BOOK is how STORY is told. In this instance that could be either the bippity-boppity-boo Disney version with talking mice and bumbling stepsisters, or the original Grimm’s tale in which one stepsister cuts off her big toe and the other carves chunks off her heel in an attempt to … well, shoehorn … into the slipper. (If you’ve never read the original and you think I’m making that up, go find the book and read it.) The BOOK (for Disney, the film, but it’s the same idea) is very different in those cases. The Disney version is nice enough, but it lacks depth and grit, a recognition of the reality of how people sometimes treat each other, how self-centered and greedy humans often are, and what abuse can do to people. The Grimm brothers version is dark, brooding (even though since it’s a fairy tale, we know there’s HEA coming, but HEA doesn’t always mean what we think it’s going to mean), unsuitable for today’s children (though for my generation and earlier, it was just how life is), and lacks the daubs of comic relief that Disney offers to keep it kid-friendly and pad the story to major motion picture length. Those are BOOK, and are very different from STORY as well as from each other.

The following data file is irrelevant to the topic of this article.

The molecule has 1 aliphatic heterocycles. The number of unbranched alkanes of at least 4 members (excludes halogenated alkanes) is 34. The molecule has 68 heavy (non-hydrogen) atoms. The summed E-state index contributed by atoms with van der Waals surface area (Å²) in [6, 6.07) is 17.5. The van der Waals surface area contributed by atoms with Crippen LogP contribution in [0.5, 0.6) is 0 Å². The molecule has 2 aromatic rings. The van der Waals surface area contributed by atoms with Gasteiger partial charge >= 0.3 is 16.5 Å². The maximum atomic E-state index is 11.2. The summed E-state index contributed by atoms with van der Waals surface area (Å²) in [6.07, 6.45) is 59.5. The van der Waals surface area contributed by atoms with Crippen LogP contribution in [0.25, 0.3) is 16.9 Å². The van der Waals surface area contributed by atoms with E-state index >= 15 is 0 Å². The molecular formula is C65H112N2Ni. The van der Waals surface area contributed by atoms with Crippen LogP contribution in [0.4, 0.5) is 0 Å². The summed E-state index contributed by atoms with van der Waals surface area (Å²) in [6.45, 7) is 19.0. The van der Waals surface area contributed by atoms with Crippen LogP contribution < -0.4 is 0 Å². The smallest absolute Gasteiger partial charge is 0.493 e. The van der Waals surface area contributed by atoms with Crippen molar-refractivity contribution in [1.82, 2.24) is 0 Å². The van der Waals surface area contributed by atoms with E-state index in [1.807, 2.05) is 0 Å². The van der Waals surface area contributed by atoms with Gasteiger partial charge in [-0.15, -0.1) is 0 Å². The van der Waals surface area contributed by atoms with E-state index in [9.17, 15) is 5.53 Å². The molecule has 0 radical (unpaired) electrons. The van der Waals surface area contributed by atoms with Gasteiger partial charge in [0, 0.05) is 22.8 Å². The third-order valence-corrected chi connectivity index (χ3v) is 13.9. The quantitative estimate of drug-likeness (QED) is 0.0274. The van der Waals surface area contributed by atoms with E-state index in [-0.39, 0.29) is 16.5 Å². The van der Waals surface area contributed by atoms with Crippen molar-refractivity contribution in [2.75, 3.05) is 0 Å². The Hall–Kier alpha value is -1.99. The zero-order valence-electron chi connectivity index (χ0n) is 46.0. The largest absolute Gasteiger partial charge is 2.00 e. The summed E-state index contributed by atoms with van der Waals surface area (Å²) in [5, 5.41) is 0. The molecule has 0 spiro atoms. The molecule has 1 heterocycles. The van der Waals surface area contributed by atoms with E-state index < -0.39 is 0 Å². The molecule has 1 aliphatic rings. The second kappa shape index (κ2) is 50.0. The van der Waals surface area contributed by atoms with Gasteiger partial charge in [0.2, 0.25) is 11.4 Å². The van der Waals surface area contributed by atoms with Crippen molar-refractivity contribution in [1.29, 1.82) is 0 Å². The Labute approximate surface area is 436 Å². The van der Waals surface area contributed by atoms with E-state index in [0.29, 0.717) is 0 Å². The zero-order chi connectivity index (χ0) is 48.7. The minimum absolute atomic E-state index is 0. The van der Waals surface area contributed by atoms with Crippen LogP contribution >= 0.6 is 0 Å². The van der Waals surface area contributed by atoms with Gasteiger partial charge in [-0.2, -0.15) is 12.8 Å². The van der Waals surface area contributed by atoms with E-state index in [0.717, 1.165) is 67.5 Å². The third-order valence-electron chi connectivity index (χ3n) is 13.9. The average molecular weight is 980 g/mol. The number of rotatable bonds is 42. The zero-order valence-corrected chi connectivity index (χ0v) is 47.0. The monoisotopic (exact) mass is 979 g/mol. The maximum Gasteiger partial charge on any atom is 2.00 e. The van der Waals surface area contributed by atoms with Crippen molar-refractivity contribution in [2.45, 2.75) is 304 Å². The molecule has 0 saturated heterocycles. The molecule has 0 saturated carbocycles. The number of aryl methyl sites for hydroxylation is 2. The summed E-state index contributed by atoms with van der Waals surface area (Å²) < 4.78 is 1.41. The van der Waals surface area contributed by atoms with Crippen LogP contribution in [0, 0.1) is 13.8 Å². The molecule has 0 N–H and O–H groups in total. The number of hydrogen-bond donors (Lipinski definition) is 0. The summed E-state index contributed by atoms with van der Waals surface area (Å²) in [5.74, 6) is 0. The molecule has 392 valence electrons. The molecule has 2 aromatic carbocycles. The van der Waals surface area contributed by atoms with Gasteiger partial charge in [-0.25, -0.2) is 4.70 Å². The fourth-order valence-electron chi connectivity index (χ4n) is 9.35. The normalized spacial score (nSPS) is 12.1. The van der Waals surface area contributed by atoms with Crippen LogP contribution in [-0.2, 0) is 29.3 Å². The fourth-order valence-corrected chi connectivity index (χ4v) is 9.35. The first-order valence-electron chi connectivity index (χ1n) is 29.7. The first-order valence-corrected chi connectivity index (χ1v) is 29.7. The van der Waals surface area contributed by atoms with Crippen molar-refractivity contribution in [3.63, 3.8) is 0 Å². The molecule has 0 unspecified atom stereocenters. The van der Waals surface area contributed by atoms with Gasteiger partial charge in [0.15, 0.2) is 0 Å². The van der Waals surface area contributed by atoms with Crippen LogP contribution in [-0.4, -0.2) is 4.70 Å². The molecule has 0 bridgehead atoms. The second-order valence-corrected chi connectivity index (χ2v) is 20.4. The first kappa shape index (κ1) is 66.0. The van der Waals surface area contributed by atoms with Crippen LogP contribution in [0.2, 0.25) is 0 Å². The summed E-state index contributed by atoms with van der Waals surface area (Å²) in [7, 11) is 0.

A person may love the STORY and hate the BOOK, and vice versa. I wouldn’t like the STORY of most horror novels/movies (just not my thing), but that doesn’t mean I couldn’t appreciate the BOOK for excellent telling; I may love the STORY of swashbuckling pirates with male lovers, but loathe the BOOK that’s trite and thinly-veiled porn. There is a difference, people.